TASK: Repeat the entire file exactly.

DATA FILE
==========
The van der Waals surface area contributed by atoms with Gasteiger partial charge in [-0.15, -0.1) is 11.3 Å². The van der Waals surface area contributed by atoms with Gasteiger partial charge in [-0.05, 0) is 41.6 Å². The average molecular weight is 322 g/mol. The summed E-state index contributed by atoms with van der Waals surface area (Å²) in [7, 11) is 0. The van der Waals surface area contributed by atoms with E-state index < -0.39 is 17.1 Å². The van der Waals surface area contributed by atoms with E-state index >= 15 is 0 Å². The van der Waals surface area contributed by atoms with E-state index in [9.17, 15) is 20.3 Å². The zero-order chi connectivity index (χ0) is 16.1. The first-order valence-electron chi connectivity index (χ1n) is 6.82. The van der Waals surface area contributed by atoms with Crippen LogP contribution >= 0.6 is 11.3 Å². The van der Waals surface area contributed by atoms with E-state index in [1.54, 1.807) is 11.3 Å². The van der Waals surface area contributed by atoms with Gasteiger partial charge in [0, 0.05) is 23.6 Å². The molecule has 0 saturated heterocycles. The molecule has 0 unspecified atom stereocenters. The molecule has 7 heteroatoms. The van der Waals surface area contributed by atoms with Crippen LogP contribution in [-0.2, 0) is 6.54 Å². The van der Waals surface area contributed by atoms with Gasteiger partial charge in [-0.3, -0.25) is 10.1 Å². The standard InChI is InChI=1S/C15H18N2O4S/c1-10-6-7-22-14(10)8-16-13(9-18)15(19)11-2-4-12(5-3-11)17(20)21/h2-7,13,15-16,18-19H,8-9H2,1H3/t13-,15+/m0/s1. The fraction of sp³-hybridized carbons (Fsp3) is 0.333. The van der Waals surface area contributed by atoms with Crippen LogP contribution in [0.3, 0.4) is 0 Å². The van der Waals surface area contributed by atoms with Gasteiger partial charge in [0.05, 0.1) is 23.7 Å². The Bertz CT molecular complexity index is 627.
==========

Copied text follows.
The van der Waals surface area contributed by atoms with Gasteiger partial charge in [-0.15, -0.1) is 11.3 Å². The van der Waals surface area contributed by atoms with Gasteiger partial charge in [-0.05, 0) is 41.6 Å². The average molecular weight is 322 g/mol. The summed E-state index contributed by atoms with van der Waals surface area (Å²) in [7, 11) is 0. The van der Waals surface area contributed by atoms with E-state index < -0.39 is 17.1 Å². The van der Waals surface area contributed by atoms with E-state index >= 15 is 0 Å². The van der Waals surface area contributed by atoms with E-state index in [9.17, 15) is 20.3 Å². The zero-order chi connectivity index (χ0) is 16.1. The first-order valence-electron chi connectivity index (χ1n) is 6.82. The van der Waals surface area contributed by atoms with Crippen LogP contribution >= 0.6 is 11.3 Å². The van der Waals surface area contributed by atoms with E-state index in [1.54, 1.807) is 11.3 Å². The van der Waals surface area contributed by atoms with Gasteiger partial charge in [0, 0.05) is 23.6 Å². The molecule has 0 saturated heterocycles. The molecule has 0 unspecified atom stereocenters. The molecule has 7 heteroatoms. The van der Waals surface area contributed by atoms with Crippen LogP contribution in [-0.2, 0) is 6.54 Å². The van der Waals surface area contributed by atoms with Gasteiger partial charge in [-0.3, -0.25) is 10.1 Å². The standard InChI is InChI=1S/C15H18N2O4S/c1-10-6-7-22-14(10)8-16-13(9-18)15(19)11-2-4-12(5-3-11)17(20)21/h2-7,13,15-16,18-19H,8-9H2,1H3/t13-,15+/m0/s1. The fraction of sp³-hybridized carbons (Fsp3) is 0.333. The van der Waals surface area contributed by atoms with Crippen LogP contribution in [0.3, 0.4) is 0 Å². The van der Waals surface area contributed by atoms with Gasteiger partial charge in [0.05, 0.1) is 23.7 Å². The Bertz CT molecular complexity index is 627.